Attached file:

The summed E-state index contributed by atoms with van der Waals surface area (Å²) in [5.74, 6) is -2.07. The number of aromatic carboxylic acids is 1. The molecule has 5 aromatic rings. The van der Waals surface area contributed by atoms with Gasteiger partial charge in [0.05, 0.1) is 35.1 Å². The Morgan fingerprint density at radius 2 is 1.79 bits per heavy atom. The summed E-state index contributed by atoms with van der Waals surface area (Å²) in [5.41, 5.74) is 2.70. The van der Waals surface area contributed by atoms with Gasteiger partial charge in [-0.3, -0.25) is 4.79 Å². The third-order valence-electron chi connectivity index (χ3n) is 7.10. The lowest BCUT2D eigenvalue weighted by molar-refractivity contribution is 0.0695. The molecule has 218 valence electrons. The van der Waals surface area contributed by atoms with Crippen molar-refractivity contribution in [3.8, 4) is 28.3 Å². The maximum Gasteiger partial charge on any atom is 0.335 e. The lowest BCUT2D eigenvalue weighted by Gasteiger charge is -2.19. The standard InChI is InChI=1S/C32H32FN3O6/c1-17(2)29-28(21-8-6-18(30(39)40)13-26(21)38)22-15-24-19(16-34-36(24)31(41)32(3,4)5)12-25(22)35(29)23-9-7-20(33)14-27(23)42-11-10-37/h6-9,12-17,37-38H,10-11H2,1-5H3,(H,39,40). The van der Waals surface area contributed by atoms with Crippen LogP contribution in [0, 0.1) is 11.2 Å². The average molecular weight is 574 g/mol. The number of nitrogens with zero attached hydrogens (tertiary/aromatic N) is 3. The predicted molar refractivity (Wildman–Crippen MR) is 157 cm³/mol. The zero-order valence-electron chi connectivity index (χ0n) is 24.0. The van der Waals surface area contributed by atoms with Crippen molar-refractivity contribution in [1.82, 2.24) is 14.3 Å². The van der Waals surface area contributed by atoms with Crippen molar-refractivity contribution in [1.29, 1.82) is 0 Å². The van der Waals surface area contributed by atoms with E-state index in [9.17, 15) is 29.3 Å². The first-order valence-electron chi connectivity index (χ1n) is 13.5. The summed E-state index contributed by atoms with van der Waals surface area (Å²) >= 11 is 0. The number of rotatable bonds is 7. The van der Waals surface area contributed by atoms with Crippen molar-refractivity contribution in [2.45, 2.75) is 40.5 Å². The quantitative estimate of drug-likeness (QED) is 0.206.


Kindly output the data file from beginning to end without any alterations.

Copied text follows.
The summed E-state index contributed by atoms with van der Waals surface area (Å²) in [5.74, 6) is -2.07. The number of aromatic carboxylic acids is 1. The molecule has 5 aromatic rings. The van der Waals surface area contributed by atoms with Gasteiger partial charge in [0.05, 0.1) is 35.1 Å². The Morgan fingerprint density at radius 2 is 1.79 bits per heavy atom. The summed E-state index contributed by atoms with van der Waals surface area (Å²) in [5.41, 5.74) is 2.70. The van der Waals surface area contributed by atoms with Gasteiger partial charge in [-0.3, -0.25) is 4.79 Å². The third-order valence-electron chi connectivity index (χ3n) is 7.10. The lowest BCUT2D eigenvalue weighted by molar-refractivity contribution is 0.0695. The molecule has 218 valence electrons. The van der Waals surface area contributed by atoms with Crippen molar-refractivity contribution in [3.8, 4) is 28.3 Å². The maximum Gasteiger partial charge on any atom is 0.335 e. The lowest BCUT2D eigenvalue weighted by Gasteiger charge is -2.19. The standard InChI is InChI=1S/C32H32FN3O6/c1-17(2)29-28(21-8-6-18(30(39)40)13-26(21)38)22-15-24-19(16-34-36(24)31(41)32(3,4)5)12-25(22)35(29)23-9-7-20(33)14-27(23)42-11-10-37/h6-9,12-17,37-38H,10-11H2,1-5H3,(H,39,40). The van der Waals surface area contributed by atoms with Crippen LogP contribution in [0, 0.1) is 11.2 Å². The average molecular weight is 574 g/mol. The number of nitrogens with zero attached hydrogens (tertiary/aromatic N) is 3. The predicted molar refractivity (Wildman–Crippen MR) is 157 cm³/mol. The zero-order valence-electron chi connectivity index (χ0n) is 24.0. The van der Waals surface area contributed by atoms with Crippen molar-refractivity contribution in [1.82, 2.24) is 14.3 Å². The van der Waals surface area contributed by atoms with Crippen molar-refractivity contribution in [1.29, 1.82) is 0 Å². The van der Waals surface area contributed by atoms with E-state index in [9.17, 15) is 29.3 Å². The first-order valence-electron chi connectivity index (χ1n) is 13.5. The summed E-state index contributed by atoms with van der Waals surface area (Å²) >= 11 is 0. The number of rotatable bonds is 7. The van der Waals surface area contributed by atoms with Crippen molar-refractivity contribution in [2.45, 2.75) is 40.5 Å². The quantitative estimate of drug-likeness (QED) is 0.206.